Domestic abuse help available for local residents

Date published: 16 June 2020

People living with domestic abuse can still access support services, despite the ongoing coronavirus pandemic.

Domestic abuse services in the borough of Rochdale are operating and can offer support with emergency accommodation, safety planning and accessing civil orders like injunctions.

The call comes as Refuge, the charity which runs the national domestic abuse helpline, reported a ten-fold increase in visits to its website in recent weeks, whilst calls to the NSPCC's helpline about the impact of domestic abuse on children have surged by almost a third since the start of the lockdown.

The month of May saw the highest number of contacts to the NSPCC helpline about domestic abuse since recording changed in 2016. 

There are concerns that victims feel unable to get help due to the lockdown restrictions but there are exceptions to the government guidelines to allow access to support for domestic abuse.

In some cases, fears about the virus were exploited to withhold access to children, cut off contact to family and friends, and monitor victims’ movements under the pretext of keeping them safe from the virus. Victims said this made it difficult to leave and speak out.

The NSPCC argues the increased risks during the crisis further highlight the need for the government to amend the law to recognise how the daily nightmare of violence and coercive control can impact on children and why they must have access to specialist support to recover.

The Domestic Abuse Bill is at Committee stage and in its current form fails to do that despite repeated calls from multiple experts, including the Domestic Abuse, Children’s and Victim’s Commissioners, as well as the Home Affairs Select Committee.

Emily Hilton, NSPCC Senior Policy and Public Affairs Officer, said: “This crisis has shone a spotlight on children who are living with the daily nightmare of domestic abuse.

“The Bill has the chance to transform the help available for these children; the government should grasp the landmark opportunity offered by the Domestic Abuse Bill and ensure children get the protection and support they need.”

When lockdown began in March, some agencies in the borough of Rochdale, like Rochdale Women’s Welfare Association, saw a drop in domestic abuse referrals. 

The council launched a campaign advertising services in supermarket queues, in pharmacies and on social media. Services have seen a gradual increase in domestic abuse reports particularly to Victim Support, which supports victims who are at high risk of harm. 

Rochdale Women’s Welfare Association is currently reliant on other agencies and self-referrals via telephone, running a helpline Monday to Friday between 10am and 2pm for women to contact the service for support: 01706 860157.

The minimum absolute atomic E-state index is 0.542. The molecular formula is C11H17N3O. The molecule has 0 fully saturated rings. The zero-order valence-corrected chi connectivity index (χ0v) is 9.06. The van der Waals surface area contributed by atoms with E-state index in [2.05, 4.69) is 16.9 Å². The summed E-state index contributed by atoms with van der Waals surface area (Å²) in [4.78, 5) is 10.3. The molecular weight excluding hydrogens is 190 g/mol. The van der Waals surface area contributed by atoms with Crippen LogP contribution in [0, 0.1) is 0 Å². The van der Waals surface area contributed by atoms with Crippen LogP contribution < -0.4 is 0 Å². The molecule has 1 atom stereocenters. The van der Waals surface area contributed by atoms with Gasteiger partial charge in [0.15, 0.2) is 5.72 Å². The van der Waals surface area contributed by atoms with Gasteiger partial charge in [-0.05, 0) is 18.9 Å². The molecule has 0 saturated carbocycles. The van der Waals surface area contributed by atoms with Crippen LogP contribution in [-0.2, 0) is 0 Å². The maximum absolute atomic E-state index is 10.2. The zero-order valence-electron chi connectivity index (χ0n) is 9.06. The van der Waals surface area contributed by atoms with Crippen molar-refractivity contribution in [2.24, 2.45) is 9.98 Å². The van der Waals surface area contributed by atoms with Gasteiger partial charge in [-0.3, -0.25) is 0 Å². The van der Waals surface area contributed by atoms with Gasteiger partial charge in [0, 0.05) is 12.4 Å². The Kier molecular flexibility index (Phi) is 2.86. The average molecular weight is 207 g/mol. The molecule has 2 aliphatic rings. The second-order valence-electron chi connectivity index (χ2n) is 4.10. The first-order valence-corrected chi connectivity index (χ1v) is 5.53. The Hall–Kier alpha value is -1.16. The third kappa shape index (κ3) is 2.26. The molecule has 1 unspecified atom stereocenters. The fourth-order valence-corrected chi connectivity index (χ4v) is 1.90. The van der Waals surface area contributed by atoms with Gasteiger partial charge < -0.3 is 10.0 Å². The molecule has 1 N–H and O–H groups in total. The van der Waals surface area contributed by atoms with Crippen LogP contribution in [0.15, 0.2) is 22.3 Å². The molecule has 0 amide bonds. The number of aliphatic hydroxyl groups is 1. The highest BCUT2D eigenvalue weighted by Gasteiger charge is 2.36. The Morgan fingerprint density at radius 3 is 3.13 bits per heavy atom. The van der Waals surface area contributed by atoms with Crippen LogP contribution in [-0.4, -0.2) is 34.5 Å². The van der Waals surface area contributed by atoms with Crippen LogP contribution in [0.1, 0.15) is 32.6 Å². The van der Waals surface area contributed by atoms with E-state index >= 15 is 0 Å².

Sexual violence advocate Rabiah Sheikh said: “We are concerned that a lot of women will be unable to safely make a call for help whilst being in lockdown with perpetrators, which is evident as we have seen a reduction in calls.”

The borough’s major domestic abuse services have changed how they are working, still operating phone services and will offer outreach to anyone who needs it. Due to additional funding being secured locally, the refuge service has been able to increase its capacity and currently has vacancies.

Councillor Janet Emsley, cabinet member for neighbourhoods, community and culture, said: “Our services have been incredible at adapting to ensure they are still providing a vital service to people when they need it most.

“We want people to know that even though life is very different, help is still there. If you are an adult or a child living with abuse who wants help, or if you are committing abuse and want to stop, our services are open to you so don’t hesitate to get in touch.”

If you would like help or advice you can call Safenet on 0300 303 3581 or call Victim Support on 0161 507 9609.

As well as supporting victims, there is help available to anyone who is hurting a loved one. People who are worried about their behaviour can call the national Respect phoneline on 0808 8024040 or contact Rochdale Connections Trust on 07946 651643.

If you're a young person living with violence at home, you are not alone. There are many in your situation and it’s important to remember that the abuse is not your fault and you should not have to live like this. People within the council and police are still here to help you, contact them on 0300 303 0440. You can also talk to an adult you trust or contact Childline on 0800 1111 or

The police are responding to calls about domestic abuse as usual. Dial 999 in an emergency and press 55 from a mobile handset if you cannot speak – this will indicate to the operator that you need the police.

The council has provided training for professionals online so they continue to understand the services available and to spot the signs of abuse through their limited contact with people. 

Watch the training video here



For information and contact details for the support available to domestic abuse victims and perpetrators visit This includes information on the specialist services available for perpetrators, LGBT+ people and for specific issues like honour-based abuse.

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